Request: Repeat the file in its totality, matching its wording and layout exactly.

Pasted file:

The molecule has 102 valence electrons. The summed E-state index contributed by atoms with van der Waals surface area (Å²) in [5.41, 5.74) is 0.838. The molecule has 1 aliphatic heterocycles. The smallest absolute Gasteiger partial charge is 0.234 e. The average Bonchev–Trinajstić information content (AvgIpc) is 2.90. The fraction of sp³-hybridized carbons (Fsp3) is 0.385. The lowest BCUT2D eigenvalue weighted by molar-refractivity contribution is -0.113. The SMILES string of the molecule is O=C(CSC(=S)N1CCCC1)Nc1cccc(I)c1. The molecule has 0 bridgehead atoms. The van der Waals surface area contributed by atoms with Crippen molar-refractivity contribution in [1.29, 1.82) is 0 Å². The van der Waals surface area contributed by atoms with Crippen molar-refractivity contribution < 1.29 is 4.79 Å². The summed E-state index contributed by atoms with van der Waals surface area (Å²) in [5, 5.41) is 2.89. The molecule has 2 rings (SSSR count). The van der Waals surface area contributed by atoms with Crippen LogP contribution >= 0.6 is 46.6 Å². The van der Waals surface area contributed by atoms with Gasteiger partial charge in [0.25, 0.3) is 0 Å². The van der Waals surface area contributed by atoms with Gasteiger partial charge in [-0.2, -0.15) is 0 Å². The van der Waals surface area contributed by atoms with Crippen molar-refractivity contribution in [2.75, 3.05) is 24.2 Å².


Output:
The molecule has 102 valence electrons. The summed E-state index contributed by atoms with van der Waals surface area (Å²) in [5.41, 5.74) is 0.838. The molecule has 1 aliphatic heterocycles. The smallest absolute Gasteiger partial charge is 0.234 e. The average Bonchev–Trinajstić information content (AvgIpc) is 2.90. The fraction of sp³-hybridized carbons (Fsp3) is 0.385. The lowest BCUT2D eigenvalue weighted by molar-refractivity contribution is -0.113. The SMILES string of the molecule is O=C(CSC(=S)N1CCCC1)Nc1cccc(I)c1. The molecule has 0 bridgehead atoms. The van der Waals surface area contributed by atoms with Crippen molar-refractivity contribution in [1.29, 1.82) is 0 Å². The van der Waals surface area contributed by atoms with Crippen molar-refractivity contribution < 1.29 is 4.79 Å². The summed E-state index contributed by atoms with van der Waals surface area (Å²) in [5, 5.41) is 2.89. The molecule has 2 rings (SSSR count). The van der Waals surface area contributed by atoms with Crippen LogP contribution >= 0.6 is 46.6 Å². The van der Waals surface area contributed by atoms with Gasteiger partial charge in [0.25, 0.3) is 0 Å². The van der Waals surface area contributed by atoms with Gasteiger partial charge in [-0.2, -0.15) is 0 Å². The van der Waals surface area contributed by atoms with Crippen molar-refractivity contribution in [2.75, 3.05) is 24.2 Å².